PH drug war deaths a ‘matter of most serious concern,’ says UN rights chief

Michael Joe Delizo, ABS-CBN News

Posted at Jun 25 2019 01:29 PM | Updated as of Jun 25 2019 01:45 PM

Human rights advocates light candles in protest of President Rodrigo Duterte's war on drugs in Quezon City, December 1, 2017, ahead of Human Rights Day. Mark Demayo, ABS-CBN News/File

PNP asserts anti-drug ops carried out 'judiciously'

MANILA — The Office of the United Nations High Commissioner for Human Rights has said deaths in the Philippines' drug war is “a matter of most serious concern” even as it acknowledged the “real numbers” as reported by government officials.

In the opening of the council’s 41st session on Monday, UN High Commissioner for Human Rights Michelle Bachelet said in her remarks that they are closely following the human rights situation in the Philippines due to the “extraordinarily high number of deaths” in the government’s crackdown on illegal drugs that started when President Rodrigo Duterte assumed office in July 2016.

“The extraordinarily high number of deaths – and persistent reports of extrajudicial killings – in the context of campaigns against drug use continue. Even the officially confirmed number of 5,425 deaths would be a matter of most serious concern for any country,” she said.

The UN rights chief in March said that up to 27,000 people may have been killed in the widely-condemned anti-drug campaign, with no one brought to justice except in one high-profile case.

The Philippine National Police (PNP) reported on June 18 that the total number drug personalities killed in police anti-drug operations operations from July 2016 to May this year was at 6,600.

The PNP, meanwhile, welcomed the UN rights body's "acknowledgement of the real numbers in the anti-illegal drugs campaign.”
“As we have explained, the varying numbers reported to UNHCHR by the special rapporteurs and its other sources were not consistent with truth. Their bloated figures don’t add up and cannot support any further need of the UN body to see the true and accurate picture of the Philippines’ lonely crusade against the global problem of illegal drugs,” PNP spokesperson Col. Bernard Banac said in a statement.

Police have consistently denied involvement in extra-judicial killings, asserting that their operations have been “judiciously conducted within the ambit of regular police procedures.”

The PNP has repeatedly said those slain in drug operations had violently resisted arrest.

Bachelet called for investigation on the deaths to prove their claim.

“There should also be comprehensive and transparent information from the authorities on the circumstances around the deaths, and investigations related to allegations of violations. These could dispel any false allegations and help regain trust for the authorities,” she said.

Bachelet also noted that there have been cases of intimidation against people who oppose the government’s policies.

“Human rights defenders, including activists for land rights and the rights of indigenous peoples; journalists; lawyers; members of the Catholic clergy; and others who have spoken out – notably the Special Rapporteur on the rights of indigenous peoples – have received threats, sometimes publicly, from senior Government officials. This creates a very real risk of violence against them, and undermines rule of law, as well as the right to freedom of expression,” she said.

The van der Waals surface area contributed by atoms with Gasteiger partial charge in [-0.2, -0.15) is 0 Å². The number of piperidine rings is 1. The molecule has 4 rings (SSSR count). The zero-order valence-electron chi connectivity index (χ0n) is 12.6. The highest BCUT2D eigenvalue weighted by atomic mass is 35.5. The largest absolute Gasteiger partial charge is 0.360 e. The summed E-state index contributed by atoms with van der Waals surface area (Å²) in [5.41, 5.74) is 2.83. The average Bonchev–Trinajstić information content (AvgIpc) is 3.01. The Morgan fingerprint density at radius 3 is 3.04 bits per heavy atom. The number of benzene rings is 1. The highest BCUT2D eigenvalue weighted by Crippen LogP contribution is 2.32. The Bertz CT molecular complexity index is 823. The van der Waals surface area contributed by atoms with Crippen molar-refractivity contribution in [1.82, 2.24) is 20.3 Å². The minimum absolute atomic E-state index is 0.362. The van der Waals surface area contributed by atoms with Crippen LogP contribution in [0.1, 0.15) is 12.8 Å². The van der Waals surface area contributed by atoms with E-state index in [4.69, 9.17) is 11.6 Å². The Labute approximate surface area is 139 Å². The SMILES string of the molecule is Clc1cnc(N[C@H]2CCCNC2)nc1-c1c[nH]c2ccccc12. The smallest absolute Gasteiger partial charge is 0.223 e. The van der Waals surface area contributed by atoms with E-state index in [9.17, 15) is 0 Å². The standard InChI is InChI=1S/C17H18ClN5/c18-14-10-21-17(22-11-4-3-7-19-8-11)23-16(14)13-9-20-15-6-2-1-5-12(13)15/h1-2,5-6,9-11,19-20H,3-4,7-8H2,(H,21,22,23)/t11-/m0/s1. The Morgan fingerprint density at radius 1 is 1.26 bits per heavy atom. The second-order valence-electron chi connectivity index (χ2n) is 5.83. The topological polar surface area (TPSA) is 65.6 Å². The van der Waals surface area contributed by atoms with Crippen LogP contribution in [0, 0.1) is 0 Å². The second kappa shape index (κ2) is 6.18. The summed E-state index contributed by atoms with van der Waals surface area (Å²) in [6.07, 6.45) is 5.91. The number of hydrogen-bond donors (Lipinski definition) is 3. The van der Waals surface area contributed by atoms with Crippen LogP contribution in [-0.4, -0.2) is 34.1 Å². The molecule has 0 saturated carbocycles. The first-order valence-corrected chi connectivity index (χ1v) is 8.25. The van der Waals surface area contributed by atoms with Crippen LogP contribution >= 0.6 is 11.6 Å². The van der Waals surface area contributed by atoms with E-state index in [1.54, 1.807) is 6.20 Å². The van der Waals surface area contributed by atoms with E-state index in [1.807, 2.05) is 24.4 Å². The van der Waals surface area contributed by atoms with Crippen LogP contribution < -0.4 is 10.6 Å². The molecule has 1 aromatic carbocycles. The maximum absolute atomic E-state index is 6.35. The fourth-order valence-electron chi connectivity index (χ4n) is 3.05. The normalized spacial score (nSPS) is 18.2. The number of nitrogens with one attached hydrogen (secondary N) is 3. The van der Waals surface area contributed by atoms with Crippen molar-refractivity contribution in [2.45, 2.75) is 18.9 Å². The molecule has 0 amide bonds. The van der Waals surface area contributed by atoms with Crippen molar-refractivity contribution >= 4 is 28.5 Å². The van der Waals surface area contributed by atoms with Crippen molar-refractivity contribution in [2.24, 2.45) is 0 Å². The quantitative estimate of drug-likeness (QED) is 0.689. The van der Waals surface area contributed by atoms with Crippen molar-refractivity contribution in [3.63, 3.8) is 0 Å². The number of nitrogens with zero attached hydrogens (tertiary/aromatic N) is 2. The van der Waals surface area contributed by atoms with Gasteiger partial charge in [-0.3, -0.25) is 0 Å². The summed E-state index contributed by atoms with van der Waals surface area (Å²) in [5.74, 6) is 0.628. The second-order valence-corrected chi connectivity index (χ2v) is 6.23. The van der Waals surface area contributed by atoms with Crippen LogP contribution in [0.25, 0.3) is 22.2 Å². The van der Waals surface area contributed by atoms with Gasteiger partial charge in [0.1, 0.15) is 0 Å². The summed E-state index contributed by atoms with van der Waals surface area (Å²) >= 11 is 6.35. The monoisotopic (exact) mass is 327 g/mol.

Rights group Karapatan said the PNP’s statement shows a “very low regard for human life” for supposedly downplaying the number of deaths, even if it is far fewer compared to what rights advocates report.

“I don’t know if the Philippine National Police are in their right minds. Whether that’s 5,000 or 30,000, there must be an independent and thorough investigation on the issue of extrajudicial killings,” Cristina Palabay, Karapatan secretary-general, told ABS-CBN News.

She said the UN’s acknowledgement of the government’s “real numbers” is no feat, saying any death is one too many.

“Even if the numbers are even 5, no? What we are saying, whether it’s 1 or 1,000 or 100,000, the point is the government is not doing anything about it and it’s continuing its deadly campaign,”she said.

Banac, on the PNP’s part, insisted that they respect human rights and their operations have been above board, based on lawful orders.

“Human rights is perfectly in place, exercised and protected in the Philippines in accordance with the constitution. Respect for human rights is deeply embedded in all police systems and procedures as a matter of organizational policy,” he said.

“If at all any irregularity had been found, these were immediately investigated and corrected with punitive action against the errant police personnel.”

The National Union of Peoples' Lawyers (NUPL), meanwhile, "wholeheartedly" welcomed Bachelet's statement, citing how its "tenor and tone apparently reflect the desired credibility, objectivity, transparency and fairness on the matter."

"It does not only underscore the urgency and imperative of squarely and decisively addressing the issue and concerns about these horrendous extrajudicial killings but also other brazen human rights violations," NUPL president Edre Olalia said in a statement.
"Many of these transgressions are disguised or legitimized by color of legality and official sanction including those against lawyers under attack," he added.